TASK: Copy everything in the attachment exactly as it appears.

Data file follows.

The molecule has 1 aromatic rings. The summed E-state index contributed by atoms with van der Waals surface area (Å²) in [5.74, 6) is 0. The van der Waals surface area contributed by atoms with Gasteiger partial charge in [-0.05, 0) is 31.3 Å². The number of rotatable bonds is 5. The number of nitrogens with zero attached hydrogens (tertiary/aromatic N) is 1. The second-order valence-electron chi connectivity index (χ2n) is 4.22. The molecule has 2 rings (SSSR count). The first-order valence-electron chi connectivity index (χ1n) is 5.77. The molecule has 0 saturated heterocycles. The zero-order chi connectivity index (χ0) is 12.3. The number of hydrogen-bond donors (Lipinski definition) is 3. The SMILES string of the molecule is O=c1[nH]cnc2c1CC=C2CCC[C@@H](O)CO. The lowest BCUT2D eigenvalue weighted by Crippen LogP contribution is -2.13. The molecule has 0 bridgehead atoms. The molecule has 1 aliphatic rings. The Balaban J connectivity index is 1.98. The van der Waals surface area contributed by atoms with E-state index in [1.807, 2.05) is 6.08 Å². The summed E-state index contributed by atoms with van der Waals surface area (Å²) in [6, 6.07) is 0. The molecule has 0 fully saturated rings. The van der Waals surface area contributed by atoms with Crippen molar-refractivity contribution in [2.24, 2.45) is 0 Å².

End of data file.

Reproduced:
The molecule has 1 aromatic rings. The summed E-state index contributed by atoms with van der Waals surface area (Å²) in [5.74, 6) is 0. The van der Waals surface area contributed by atoms with Gasteiger partial charge in [-0.05, 0) is 31.3 Å². The number of rotatable bonds is 5. The number of nitrogens with zero attached hydrogens (tertiary/aromatic N) is 1. The second-order valence-electron chi connectivity index (χ2n) is 4.22. The molecule has 2 rings (SSSR count). The first-order valence-electron chi connectivity index (χ1n) is 5.77. The molecule has 0 saturated heterocycles. The zero-order chi connectivity index (χ0) is 12.3. The number of hydrogen-bond donors (Lipinski definition) is 3. The SMILES string of the molecule is O=c1[nH]cnc2c1CC=C2CCC[C@@H](O)CO. The lowest BCUT2D eigenvalue weighted by Crippen LogP contribution is -2.13. The molecule has 0 bridgehead atoms. The molecule has 1 aliphatic rings. The Balaban J connectivity index is 1.98. The van der Waals surface area contributed by atoms with E-state index in [1.807, 2.05) is 6.08 Å². The summed E-state index contributed by atoms with van der Waals surface area (Å²) in [6, 6.07) is 0. The molecule has 0 fully saturated rings. The van der Waals surface area contributed by atoms with Crippen molar-refractivity contribution in [2.24, 2.45) is 0 Å².